Yes

A brief description of the food materials diversion program:

Contract with HeroBX for conversion of used cooking oil to fuel.


Does the institution or its primary dining services contractor have a pre-consumer composting program?:
Yes

A brief description of the pre-consumer composting program:

COntracts with Dirt Works for year-round (except December - February due to cold temperatures) pre-consumer composting.


Does the institution or its primary dining services contractor have a post-consumer composting program?:
No

A brief description of the post-consumer composting program:

Due to contamination the post-consumer composting program was terminated.


Does the institution or its primary dining services contractor utilize reusable service ware for “dine in” meals?:
Yes

A brief description of the reusable service ware program:

Dobbins cafeteria defaults to china and silverware as the first position of service.


Does the institution or its primary dining services contractor provide reusable and/or third party certified compostable containers and service ware for “to-go” meals (in conjunction with an on-site composting program)?:
Yes

A brief description of the compostable containers and service ware:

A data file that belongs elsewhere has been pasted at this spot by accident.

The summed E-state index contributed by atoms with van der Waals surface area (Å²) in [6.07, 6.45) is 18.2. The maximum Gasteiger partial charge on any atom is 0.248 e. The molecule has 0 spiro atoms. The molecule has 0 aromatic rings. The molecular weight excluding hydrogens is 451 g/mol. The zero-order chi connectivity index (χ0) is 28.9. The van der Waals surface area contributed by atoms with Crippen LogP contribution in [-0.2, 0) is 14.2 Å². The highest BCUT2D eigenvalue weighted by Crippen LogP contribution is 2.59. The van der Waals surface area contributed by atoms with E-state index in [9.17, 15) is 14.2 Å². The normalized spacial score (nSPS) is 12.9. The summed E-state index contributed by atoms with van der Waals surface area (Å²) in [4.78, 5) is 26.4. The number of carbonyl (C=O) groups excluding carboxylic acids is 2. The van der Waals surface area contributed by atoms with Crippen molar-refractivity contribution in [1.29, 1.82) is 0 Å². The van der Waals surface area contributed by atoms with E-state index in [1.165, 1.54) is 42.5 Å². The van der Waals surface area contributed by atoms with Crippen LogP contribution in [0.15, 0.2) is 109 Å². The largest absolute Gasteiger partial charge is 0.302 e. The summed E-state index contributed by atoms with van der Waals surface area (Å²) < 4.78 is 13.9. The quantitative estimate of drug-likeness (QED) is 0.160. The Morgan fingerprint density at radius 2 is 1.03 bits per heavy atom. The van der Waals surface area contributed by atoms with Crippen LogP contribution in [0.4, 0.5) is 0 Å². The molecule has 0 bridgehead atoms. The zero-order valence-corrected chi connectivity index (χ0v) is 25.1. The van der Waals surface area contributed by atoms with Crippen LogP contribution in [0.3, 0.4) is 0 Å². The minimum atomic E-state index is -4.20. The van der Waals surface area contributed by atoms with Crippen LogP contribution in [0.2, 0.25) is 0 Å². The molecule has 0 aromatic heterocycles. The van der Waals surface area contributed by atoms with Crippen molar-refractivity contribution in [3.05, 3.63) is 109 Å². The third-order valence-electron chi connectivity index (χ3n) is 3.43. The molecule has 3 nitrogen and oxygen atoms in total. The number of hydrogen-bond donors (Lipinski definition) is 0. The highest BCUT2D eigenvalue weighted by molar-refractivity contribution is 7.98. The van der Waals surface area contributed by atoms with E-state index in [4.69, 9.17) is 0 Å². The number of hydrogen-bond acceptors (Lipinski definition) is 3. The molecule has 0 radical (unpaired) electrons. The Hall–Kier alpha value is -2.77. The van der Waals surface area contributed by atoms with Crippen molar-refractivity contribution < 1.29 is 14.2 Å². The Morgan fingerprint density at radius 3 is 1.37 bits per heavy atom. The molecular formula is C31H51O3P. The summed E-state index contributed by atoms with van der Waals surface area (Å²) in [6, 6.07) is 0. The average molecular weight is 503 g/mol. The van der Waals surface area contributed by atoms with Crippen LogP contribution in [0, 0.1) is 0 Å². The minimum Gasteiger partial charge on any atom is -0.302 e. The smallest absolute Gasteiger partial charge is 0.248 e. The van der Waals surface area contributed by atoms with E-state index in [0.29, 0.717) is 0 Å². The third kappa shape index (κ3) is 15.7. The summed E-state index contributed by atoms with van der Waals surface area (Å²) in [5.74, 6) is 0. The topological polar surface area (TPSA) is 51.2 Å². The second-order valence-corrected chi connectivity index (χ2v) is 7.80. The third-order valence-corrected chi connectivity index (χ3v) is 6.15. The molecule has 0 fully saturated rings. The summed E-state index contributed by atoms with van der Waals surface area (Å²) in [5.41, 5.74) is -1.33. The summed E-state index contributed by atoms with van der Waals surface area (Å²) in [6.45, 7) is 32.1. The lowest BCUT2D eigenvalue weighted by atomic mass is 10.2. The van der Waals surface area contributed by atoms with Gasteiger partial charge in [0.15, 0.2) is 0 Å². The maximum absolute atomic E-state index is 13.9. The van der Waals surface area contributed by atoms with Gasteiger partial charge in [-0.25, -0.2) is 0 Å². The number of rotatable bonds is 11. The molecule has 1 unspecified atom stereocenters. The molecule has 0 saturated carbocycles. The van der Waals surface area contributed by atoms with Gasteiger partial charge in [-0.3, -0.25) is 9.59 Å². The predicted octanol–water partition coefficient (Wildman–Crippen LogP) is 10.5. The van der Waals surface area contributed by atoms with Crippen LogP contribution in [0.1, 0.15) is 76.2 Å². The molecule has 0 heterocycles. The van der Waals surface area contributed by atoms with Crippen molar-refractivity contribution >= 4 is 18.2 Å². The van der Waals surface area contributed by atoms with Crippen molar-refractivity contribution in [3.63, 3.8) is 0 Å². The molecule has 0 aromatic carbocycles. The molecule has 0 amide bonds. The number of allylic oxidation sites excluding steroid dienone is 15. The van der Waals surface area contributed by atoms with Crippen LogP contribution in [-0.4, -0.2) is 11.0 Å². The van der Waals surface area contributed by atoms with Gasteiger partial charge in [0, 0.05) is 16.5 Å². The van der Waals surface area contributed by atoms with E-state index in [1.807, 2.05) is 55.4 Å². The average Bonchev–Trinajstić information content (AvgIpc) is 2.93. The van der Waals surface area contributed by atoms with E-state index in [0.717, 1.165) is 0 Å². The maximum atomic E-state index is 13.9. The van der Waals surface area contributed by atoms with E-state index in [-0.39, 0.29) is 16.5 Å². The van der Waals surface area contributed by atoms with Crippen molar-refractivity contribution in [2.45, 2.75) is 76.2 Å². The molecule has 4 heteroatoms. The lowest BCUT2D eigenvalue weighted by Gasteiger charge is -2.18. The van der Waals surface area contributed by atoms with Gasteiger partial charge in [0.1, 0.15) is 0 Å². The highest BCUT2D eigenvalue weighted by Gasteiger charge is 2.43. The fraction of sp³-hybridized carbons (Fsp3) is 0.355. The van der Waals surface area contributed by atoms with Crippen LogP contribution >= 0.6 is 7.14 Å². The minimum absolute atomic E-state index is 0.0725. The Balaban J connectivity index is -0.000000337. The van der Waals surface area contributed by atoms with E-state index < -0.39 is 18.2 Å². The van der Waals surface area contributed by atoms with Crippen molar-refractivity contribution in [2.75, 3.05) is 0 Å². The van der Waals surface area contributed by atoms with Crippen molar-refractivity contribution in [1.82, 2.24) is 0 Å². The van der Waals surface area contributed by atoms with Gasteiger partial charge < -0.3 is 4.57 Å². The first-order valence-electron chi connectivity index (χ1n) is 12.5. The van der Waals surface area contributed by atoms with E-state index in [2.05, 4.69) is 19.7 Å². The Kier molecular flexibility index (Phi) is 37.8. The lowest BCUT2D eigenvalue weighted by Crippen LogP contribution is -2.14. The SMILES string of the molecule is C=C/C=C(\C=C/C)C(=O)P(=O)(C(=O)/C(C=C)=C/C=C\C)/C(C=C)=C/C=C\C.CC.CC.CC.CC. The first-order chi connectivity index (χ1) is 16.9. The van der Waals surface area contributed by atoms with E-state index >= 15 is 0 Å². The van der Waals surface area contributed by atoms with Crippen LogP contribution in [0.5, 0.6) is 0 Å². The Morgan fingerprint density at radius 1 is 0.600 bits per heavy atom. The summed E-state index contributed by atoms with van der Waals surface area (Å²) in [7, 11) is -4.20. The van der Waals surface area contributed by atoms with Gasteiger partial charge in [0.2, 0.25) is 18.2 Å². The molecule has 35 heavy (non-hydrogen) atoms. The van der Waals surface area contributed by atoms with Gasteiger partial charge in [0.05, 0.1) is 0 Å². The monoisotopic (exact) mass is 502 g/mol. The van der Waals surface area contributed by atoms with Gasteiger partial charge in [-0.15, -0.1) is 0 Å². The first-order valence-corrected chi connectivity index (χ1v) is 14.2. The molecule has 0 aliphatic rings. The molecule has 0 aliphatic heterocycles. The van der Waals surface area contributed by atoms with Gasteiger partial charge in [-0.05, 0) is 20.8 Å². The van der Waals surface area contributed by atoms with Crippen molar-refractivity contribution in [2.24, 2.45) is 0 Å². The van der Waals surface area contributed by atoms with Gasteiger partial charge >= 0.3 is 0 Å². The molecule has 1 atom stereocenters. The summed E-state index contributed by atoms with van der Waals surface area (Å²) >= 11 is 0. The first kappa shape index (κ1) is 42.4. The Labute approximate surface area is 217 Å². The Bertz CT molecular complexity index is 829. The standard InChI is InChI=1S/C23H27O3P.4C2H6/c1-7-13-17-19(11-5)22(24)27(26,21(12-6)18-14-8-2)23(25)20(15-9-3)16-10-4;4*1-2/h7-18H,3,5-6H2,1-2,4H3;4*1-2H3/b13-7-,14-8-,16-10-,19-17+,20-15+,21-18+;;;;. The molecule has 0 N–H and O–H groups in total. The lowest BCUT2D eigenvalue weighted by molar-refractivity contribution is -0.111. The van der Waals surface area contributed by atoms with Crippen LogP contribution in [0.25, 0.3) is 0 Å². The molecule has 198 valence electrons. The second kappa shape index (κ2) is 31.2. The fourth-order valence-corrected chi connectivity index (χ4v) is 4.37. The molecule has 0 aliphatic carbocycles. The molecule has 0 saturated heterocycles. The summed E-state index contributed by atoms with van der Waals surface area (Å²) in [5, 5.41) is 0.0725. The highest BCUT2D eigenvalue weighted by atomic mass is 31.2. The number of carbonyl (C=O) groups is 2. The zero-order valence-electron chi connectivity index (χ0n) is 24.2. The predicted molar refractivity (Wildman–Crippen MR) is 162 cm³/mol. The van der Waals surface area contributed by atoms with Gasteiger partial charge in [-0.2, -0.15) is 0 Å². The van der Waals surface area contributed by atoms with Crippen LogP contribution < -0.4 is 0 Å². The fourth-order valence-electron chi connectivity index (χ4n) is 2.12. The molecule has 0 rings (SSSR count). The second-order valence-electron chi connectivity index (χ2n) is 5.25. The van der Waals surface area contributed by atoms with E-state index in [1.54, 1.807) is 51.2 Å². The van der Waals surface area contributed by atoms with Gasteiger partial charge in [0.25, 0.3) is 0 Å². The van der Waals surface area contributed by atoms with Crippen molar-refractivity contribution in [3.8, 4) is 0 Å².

Students may obtain, for a $5 deposit, an eco-friendly, reusable Green2Go Box, which can be used at any of the five Dining Commons on campus. The box is used for to-go meals, and then either rinsed and reused by the student, or rinsed and exchanged for a carabineer that can later be exchanged for another Green2Go Box. The success of the program has been mixed, however, and compostable containers are currently under consideration.


Does the institution or its primary dining services contractor offer discounts or other incentives to customers who use reusable containers (e.g. mugs) instead of disposable or compostable containers in “to-go” food service operations?:
Yes

A brief description of the reusable container discount or incentives program:

All retail dining facilities have reusable coffee mugs and water bottles available for purchase. When individuals bring these reusable beverage containers back, they receive a discount on their purchase. At many of the locations, a person can bring their own mug and receive the same discount.


Has the institution or its primary dining services contractor implemented other materials management initiatives to minimize waste not covered above (e.g. working with vendors and other entities to reduce waste from food packaging)?:
No

A brief description of other dining services materials management initiatives:
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The website URL where information about the programs or initiatives is available:
Additional documentation to support the submission:
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The information presented here is self-reported. While AASHE staff review portions of all STARS reports and institutions are welcome to seek additional forms of review, the data in STARS reports are not verified by AASHE. If you believe any of this information is erroneous or inconsistent with credit criteria, please review the process for inquiring about the information reported by an institution and complete the Data Inquiry Form.